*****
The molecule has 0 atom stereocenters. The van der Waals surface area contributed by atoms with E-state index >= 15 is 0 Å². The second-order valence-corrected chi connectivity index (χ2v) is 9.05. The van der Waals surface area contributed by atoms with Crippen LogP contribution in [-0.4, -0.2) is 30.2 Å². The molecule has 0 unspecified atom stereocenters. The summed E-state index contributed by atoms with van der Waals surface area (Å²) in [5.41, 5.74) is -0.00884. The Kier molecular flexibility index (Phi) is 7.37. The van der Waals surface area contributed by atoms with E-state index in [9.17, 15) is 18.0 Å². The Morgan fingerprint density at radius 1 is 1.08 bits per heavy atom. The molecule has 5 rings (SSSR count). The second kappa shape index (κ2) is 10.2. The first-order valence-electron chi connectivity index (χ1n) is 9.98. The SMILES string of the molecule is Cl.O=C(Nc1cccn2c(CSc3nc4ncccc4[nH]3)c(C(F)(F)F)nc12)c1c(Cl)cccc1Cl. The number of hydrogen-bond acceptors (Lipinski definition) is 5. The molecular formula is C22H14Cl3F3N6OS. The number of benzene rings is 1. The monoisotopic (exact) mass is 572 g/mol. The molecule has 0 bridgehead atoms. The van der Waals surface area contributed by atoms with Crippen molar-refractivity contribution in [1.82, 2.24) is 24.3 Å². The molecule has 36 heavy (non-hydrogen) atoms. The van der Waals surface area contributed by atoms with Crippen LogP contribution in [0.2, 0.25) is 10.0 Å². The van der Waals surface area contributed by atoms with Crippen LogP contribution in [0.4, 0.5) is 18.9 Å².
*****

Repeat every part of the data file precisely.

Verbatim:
The molecule has 0 atom stereocenters. The van der Waals surface area contributed by atoms with E-state index >= 15 is 0 Å². The second-order valence-corrected chi connectivity index (χ2v) is 9.05. The van der Waals surface area contributed by atoms with Crippen LogP contribution in [-0.4, -0.2) is 30.2 Å². The molecule has 0 unspecified atom stereocenters. The summed E-state index contributed by atoms with van der Waals surface area (Å²) in [5.41, 5.74) is -0.00884. The Kier molecular flexibility index (Phi) is 7.37. The van der Waals surface area contributed by atoms with E-state index in [9.17, 15) is 18.0 Å². The Morgan fingerprint density at radius 1 is 1.08 bits per heavy atom. The molecule has 5 rings (SSSR count). The second kappa shape index (κ2) is 10.2. The first-order valence-electron chi connectivity index (χ1n) is 9.98. The SMILES string of the molecule is Cl.O=C(Nc1cccn2c(CSc3nc4ncccc4[nH]3)c(C(F)(F)F)nc12)c1c(Cl)cccc1Cl. The number of hydrogen-bond acceptors (Lipinski definition) is 5. The molecular formula is C22H14Cl3F3N6OS. The number of benzene rings is 1. The monoisotopic (exact) mass is 572 g/mol. The molecule has 0 bridgehead atoms. The van der Waals surface area contributed by atoms with Crippen molar-refractivity contribution in [1.82, 2.24) is 24.3 Å². The molecule has 36 heavy (non-hydrogen) atoms. The van der Waals surface area contributed by atoms with Crippen LogP contribution in [0.2, 0.25) is 10.0 Å². The van der Waals surface area contributed by atoms with Crippen LogP contribution in [0.4, 0.5) is 18.9 Å².